High Blood Pressure: A Ruthless Human Killer
High Blood Pressure: A Ruthless Human Killer: Blood pressure is the measure of the force of blood pushing against blood vessel walls. The heart pumps blood into blood vessels, which carry the blood throughout the body. High blood pressure, also called hypertension, is dangerous because it makes the heart work harder to pump blood out to the body and contributes to hardening of the arteries, or atherosclerosis, to stroke, kidney disease, and to heart failure. Bad health is not a death sentence but only if you can open up to a health expert and not succumbing to Depression.
A blood pressure reading is written like this: 120/80. It’s read as “120 over 80.” The top number is called the systolic, and bottom number is called the diastolic. The ranges are:
- Normal: Less than 120 over 80 (120/80)
- Elevated: 120-129/less than 80
- Stage 1 high blood pressure: 130-139/80-89
- Stage 2 high blood pressure: 140 and above/90 and above
- Hypertension crisis: higher than 180/higher than 120.
Causes of High Blood Pressure
The exact causes of high blood pressure are not known, but several things may play a role, including:
- Being overweight or obese
- Lack of physical activity
- Too much salt in the diet
- Too much alcohol consumption (more than 1 to 2 drinks per day)
- Older age
- Family history of high blood pressure
- Chronic kidney disease
- Adrenal and thyroid disorders
- Sleep apnea
Symptoms of High Blood Pressure
Hypertension is generally a silent condition. Many people won’t experience any symptoms. It may take years or even decades for the condition to reach levels severe enough that symptoms become obvious. Even then, these symptoms may be attributed to other issues.
Symptoms of severe hypertension can include:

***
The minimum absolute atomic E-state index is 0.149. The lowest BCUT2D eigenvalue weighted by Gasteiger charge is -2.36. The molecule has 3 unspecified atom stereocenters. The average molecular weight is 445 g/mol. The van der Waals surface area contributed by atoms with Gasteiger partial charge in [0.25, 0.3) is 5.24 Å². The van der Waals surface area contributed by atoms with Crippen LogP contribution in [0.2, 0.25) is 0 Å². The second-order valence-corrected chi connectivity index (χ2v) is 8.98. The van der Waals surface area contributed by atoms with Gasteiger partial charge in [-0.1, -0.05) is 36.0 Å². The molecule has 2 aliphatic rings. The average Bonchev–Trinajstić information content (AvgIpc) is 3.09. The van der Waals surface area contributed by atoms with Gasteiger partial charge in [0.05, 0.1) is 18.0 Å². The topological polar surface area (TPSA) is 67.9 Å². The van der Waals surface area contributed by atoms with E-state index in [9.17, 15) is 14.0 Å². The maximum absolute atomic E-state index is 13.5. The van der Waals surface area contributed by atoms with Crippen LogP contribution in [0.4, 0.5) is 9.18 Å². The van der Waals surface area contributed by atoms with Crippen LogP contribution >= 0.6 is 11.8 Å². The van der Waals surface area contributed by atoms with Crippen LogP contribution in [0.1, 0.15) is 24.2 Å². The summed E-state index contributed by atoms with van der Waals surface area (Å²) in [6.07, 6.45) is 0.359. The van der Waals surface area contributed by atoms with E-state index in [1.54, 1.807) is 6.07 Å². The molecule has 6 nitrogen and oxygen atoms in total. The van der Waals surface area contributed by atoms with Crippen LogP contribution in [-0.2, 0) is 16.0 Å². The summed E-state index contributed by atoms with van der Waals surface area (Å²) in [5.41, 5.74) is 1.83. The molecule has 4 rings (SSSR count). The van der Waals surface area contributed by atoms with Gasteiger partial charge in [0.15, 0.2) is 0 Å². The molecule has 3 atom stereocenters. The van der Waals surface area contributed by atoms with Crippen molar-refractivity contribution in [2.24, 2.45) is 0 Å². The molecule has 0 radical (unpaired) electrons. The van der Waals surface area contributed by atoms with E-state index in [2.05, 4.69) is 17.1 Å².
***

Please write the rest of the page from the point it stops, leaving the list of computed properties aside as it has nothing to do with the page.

- shortness of breath
- chest pain
- visual changes
- blood in the urine
These symptoms require immediate medical attention. They don’t occur in everyone with hypertension, but waiting for a symptom of this condition to appear could be fatal. The best way to know if you have hypertension is to get regular blood pressure readings.
Treatment options for high blood pressure
A number of factors help your doctor determine the best treatment option for you. These factors include which type of hypertension you have and what causes have been identified.
Primary hypertension treatment options
If your doctor diagnoses you with primary hypertension, lifestyle changes may help reduce your high blood pressure. If lifestyle changes alone aren’t enough, or if they stop being effective, your doctor may prescribe medication.
Secondary hypertension treatment options
If your doctor discovers an underlying issue causing your hypertension, treatment will focus on that other condition. For example, if a medicine you’ve started taking is causing increased blood pressure, your doctor will try other medicines that don’t have this side effect.
Sometimes, hypertension is persistent despite treatment for the underlying cause. In this case, your doctor may work with you to develop lifestyle changes and prescribe medications to help reduce your blood pressure.